Zdeno Chara, renaissance man, serving as Slovakia's flag bearer
Slovakian captain Zdeno Chara has always stood out in the NHL when he’s played for the New York Islanders, Ottawa Senators and, since 2006, for the Boston Bruins.
Besides being the largest player in NHL history at 6-foot-9 and 260 pounds, Chara is also probably the League’s elite shutdown defenseman, with his overwhelming physical strength and Pterodactyl-like reach having frustrated hockey’s top forwards for over a decade.
At the 2014 Olympics, Chara, age 36, will stand out quite simply because he was an NHL player who actually marched in the Opening Ceremony, with other NHL Olympians not being freed from their club teams to travel to Sochi until the NHL’s Olympic Break began after League games on February 8.
Embedded video_content_type: Sochi 2014 hockey preview
The reason that Chara was allowed to leave for Sochi early is because he was chosen as Slovakia’s flag bearer, which is an honor prestigious enough for his NHL team, the Boston Bruins, to agree to allow him to miss the team’s final pre-Olympic game against the Ottawa Senators in order to carry out.
As impressive as it is for Chara to get chosen to bear his country’s flag, to have won the Norris Trophy as the NHL’s top defenseman (2009) and to have captained the Bruins to a Stanley Cup (2011), perhaps even more impressive is the fact that he speaks seven languages – Slovak, English, German, Czech, Polish, Swedish and Russian.
Also impressive, though, are Chara’s unique methods of off-ice training.
To remain in tip-top shape, Chara has been known to do bushel loads of pull-ups on his father’s backyard apple trees in Slovakia, and to run mini marathon-like distances through Slovakia’s sweltering Váh River valley on a near daily basis in the off season.
But, even still, these activities don’t come close to being Chara’s most unique off-ice training methods.
Here are three of Chara’s most unique off-ice training methods, in no particular order.
Which one do you think is most unique, and most impressive?
Climbing Mount Kilimanjaro
As the largest player in NHL history, Zdeno Chara is often considered to be a mountain of a man.
So, when he climbs a mountain, it isn’t just any mountain.
He climbs Mount Kilimanjaro, which at 19,341 feet above sea level is the highest free-standing mountain in the world.
“I was doing some stuff with Right to Play,” says Chara of his work with the organization that attempts to use the power of sports to improve the quality of life for children in difficult situations.
“It was in my mind to go in Africa and visit some locations where we could help improve qualities of life for families and children. While we were there, I kind of thought it would be a good idea to combine that project with something we could do as a team.”
So, over one week with a small team of mountain climbers, Chara scaled Kilamanjaro, the African mountain that only 1/3 of would-be climbers actually reach the top of.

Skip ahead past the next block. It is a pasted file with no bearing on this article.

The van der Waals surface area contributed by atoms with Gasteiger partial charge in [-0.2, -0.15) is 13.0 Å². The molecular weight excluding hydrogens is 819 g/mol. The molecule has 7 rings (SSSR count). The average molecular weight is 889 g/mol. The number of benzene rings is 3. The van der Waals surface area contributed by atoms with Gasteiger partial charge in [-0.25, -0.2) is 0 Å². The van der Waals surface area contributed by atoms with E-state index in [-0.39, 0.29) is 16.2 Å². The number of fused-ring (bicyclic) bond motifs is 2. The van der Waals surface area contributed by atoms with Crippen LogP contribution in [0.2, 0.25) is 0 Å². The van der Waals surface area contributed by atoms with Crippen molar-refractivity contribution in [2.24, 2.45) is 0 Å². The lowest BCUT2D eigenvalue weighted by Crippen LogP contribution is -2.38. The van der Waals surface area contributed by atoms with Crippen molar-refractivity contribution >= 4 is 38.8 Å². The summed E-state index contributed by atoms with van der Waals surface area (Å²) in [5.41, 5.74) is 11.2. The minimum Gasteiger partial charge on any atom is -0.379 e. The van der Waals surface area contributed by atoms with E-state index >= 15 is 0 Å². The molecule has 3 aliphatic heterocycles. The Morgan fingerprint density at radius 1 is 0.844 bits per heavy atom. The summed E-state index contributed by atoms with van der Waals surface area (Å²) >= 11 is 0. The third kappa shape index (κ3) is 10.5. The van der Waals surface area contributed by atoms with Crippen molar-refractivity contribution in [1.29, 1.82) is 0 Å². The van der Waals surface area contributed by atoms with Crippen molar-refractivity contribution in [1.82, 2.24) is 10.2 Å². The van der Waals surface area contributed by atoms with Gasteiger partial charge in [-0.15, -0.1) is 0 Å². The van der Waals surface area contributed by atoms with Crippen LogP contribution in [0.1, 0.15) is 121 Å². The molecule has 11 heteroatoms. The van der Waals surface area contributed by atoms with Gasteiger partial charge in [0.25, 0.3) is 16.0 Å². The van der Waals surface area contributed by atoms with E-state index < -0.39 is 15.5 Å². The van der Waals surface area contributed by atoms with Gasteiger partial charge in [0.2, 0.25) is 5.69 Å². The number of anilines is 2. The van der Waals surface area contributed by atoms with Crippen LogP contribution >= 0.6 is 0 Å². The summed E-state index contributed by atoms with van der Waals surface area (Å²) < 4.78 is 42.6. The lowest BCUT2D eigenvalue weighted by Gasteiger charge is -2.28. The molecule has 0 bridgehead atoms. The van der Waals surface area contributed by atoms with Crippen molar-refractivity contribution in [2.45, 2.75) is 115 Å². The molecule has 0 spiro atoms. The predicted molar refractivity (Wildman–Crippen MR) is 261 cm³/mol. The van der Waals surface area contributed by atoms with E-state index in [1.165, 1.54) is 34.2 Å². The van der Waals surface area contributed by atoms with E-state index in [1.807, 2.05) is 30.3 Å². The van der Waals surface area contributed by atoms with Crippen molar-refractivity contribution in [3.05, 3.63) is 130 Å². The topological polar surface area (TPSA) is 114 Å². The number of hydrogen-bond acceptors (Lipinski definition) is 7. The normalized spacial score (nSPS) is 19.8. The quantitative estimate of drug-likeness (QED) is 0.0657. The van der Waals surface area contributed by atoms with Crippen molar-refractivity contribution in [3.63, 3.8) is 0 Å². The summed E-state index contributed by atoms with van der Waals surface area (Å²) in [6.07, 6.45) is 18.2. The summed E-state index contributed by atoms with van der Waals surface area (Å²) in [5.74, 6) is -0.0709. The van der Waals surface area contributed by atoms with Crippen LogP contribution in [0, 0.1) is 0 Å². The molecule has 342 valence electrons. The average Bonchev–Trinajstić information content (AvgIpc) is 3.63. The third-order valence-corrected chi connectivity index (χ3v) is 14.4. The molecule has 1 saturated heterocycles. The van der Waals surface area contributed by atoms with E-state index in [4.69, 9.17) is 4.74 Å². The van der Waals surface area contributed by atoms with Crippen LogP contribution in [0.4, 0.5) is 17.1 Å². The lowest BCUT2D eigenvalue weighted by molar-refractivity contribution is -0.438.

“It started as really hot (outside),” says Chara.
“We went through a tropical forest, and then as you go higher, it gets drier and colder. Obviously, on top, there are glaciers and it’s below freezing temperatures.
“It’s a once in a lifetime experience.”
Every summer, Chara is trained as a Greco-Roman wrestler by his father, Zdeněk, who is a former elite-level Greco-Roman wrestler who once represented Czechoslovakia in the Olympics.
“It’s strength, conditioning, quickness, and agility combined in one sport,” says Chara. “It improves your balance and your ability to stand strong.”
“He trains with the wrestlers in the summer,” adds Marian Hossa, a 2014 Slovakian Olympic teammate who lives near Chara in Trenčín, Slovakia in the summer. “I tried it with him once.
“But, after that experience, I quit!
“I had a couple trainings with him. After I said that I would try it, he grabbed me and I was just spinning around. And then I was laying on the floor.
“That was a bad experience for me.”
“It’s a really unique sport,” comments Chara, with a smile.
Riding in the Tour de France
When Chara’s Olympic Greco-Roman wrestler father, Zdeněk, retired from wrestling, he became a physiotherapist trainer for a special sports school in Slovakia.
As a teacher, Zdeněk Chara would regularly incorporate bike riding into his training methods, to which his son, Zdeno, took a shining to, himself.
But, since Zdeno Chara is Zdeno Chara, he isn’t just content to leisurely ride his bike around or merely participate in local bike races.
He rides in the Tour de France.
“I went to a few Tour de Frances, and a few Giro d'Italias,” says Chara. “I basically picked a week where I could spend quality time in either the Alps or Pyrenees. I rode those tough, up-hill climbs. It’s the famous mountains (in the race).
“When you’re on the bike, you can’t go for a change – it’s not like a team sport. You can’t ask for a time-out.
“You just have to continue to pedal and go through some phases where you’re having tough times, and when your legs are really burning. You have to train your mental game to be strong that way. It’s a very special sport in terms of endurance.
“But, I never went through the ‘whole’ Tour de France.”
Never went through the “whole”, 2,000-plus mile Tour de France?
At least this proves Chara is human, after all.
Embedded video_content_type: Olympic thrill remains for NHL stars